"Spinal Tap" had easy targets; pretentious, aging metal bands are easy fodder for ruthless mockery. Christopher Guest, a major factor behind "Spinal Tap"'s success, is the progenitor behind "Waiting For Guffman," and brings the same dead-on social observation, simply replacing the laconic Brit rockers with small-town dorks attempting to put on a play.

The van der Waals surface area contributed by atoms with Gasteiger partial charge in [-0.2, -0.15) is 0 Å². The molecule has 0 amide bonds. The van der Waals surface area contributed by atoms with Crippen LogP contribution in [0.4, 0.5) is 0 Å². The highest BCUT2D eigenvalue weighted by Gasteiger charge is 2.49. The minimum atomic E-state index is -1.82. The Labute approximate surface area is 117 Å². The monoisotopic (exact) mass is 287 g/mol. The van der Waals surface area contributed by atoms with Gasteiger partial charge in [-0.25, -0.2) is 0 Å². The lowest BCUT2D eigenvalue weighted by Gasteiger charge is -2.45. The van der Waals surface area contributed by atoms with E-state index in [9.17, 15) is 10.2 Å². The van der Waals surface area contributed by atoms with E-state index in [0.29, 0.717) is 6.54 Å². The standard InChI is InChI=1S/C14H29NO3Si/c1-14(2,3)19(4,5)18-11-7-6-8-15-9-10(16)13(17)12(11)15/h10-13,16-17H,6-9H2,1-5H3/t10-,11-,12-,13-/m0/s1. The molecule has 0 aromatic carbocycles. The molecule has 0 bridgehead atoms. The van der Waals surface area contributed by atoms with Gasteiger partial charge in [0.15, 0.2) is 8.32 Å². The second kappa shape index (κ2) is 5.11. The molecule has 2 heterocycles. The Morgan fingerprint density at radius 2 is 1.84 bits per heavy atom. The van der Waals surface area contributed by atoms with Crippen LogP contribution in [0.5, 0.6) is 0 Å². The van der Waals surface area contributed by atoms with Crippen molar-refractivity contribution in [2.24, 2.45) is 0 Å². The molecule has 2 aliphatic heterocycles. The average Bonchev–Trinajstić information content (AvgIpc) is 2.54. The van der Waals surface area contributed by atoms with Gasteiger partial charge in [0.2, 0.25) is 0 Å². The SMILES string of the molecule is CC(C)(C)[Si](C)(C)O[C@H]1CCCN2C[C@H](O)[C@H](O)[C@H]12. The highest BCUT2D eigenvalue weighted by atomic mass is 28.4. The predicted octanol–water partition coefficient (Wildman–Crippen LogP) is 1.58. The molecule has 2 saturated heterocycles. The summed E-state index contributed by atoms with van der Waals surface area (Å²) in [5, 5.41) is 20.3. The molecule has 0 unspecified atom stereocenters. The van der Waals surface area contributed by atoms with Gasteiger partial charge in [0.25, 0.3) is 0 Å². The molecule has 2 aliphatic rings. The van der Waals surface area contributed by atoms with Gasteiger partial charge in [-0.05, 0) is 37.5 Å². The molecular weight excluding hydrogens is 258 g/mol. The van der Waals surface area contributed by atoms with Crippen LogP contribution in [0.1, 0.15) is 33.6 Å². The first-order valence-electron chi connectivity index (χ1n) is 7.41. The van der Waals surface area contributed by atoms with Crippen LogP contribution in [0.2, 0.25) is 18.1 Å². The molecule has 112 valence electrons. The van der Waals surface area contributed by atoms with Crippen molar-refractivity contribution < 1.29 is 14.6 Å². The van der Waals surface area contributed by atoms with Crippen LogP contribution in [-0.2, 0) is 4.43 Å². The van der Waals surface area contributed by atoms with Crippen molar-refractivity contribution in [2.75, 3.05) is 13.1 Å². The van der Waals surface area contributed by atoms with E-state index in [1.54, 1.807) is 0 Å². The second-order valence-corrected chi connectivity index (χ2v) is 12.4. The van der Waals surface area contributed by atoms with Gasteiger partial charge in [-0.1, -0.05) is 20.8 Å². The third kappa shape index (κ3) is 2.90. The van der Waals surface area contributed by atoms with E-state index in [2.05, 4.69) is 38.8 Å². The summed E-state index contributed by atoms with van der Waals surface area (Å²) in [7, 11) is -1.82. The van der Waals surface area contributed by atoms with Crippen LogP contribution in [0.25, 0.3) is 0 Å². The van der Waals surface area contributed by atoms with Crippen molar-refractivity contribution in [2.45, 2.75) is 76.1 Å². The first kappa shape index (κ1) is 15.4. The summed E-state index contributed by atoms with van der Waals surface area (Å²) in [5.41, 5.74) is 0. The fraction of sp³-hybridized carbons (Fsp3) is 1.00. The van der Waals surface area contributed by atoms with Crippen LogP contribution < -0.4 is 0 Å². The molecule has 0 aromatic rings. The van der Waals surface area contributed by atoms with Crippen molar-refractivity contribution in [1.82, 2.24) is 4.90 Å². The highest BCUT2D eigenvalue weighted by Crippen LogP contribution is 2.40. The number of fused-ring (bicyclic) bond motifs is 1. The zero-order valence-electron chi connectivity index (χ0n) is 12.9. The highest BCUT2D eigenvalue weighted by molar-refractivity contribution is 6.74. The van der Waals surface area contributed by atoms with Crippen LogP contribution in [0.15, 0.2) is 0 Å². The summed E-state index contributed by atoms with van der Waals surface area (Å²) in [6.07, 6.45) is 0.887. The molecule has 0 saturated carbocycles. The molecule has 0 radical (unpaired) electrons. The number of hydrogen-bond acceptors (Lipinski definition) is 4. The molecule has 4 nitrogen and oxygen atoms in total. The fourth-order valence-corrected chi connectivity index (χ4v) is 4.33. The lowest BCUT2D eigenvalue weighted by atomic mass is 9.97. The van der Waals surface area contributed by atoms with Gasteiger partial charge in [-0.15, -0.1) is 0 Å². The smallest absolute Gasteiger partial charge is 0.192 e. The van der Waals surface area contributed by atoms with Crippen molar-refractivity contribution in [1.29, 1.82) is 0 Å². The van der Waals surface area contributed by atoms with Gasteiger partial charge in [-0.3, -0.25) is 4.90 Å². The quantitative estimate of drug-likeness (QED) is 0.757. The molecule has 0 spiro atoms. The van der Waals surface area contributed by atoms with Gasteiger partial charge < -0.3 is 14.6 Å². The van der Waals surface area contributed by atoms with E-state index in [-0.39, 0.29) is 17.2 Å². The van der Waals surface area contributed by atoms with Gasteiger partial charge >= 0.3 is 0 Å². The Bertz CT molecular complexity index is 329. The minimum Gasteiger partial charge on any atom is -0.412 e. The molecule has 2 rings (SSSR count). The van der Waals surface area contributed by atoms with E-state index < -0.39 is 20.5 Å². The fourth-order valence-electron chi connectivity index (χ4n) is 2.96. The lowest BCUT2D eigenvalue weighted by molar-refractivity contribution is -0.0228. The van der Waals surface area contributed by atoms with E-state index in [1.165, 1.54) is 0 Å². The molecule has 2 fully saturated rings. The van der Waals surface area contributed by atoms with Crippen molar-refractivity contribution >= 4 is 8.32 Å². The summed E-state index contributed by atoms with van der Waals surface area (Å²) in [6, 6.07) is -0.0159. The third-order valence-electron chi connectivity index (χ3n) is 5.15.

It's Blaine, Missouri's sesquicentenial, and Corky St. Clair (Guest) has been charged to produce a musical for the final celebration. A failed actor fresh from a horrifying decade of New York theatre, the indescribably foppish Corky melds together a cast of talentless-but-energetic goofballs—a wooden Jewish dentist (Eugene Levy), a real estate agent and his wife (Fred Willard and Catherine O'Hara, both terrific), and a Dairy Queen cashier (Parker Posey). Halfway into the movie, the hilarity starts to verge on mean-spiritedness; one starts to wonder if parodying a small town troupe of actors is just too easy, their good intentions all toppling into utter self-mockery. Then a most peculiar thing happens - the actual play begins, and it's really very sweet. Still terrible, mind you, but sweet nonetheless, and suddenly the entire movie opens up on about thirty different levels. Very few comedies work like this one does, at once a documentary, a farce, a narrative, and a genuine appreciation for those lives consumed and changed by their "art," no matter how pointless. "Waiting For Guffman" is a ridiculous delight.
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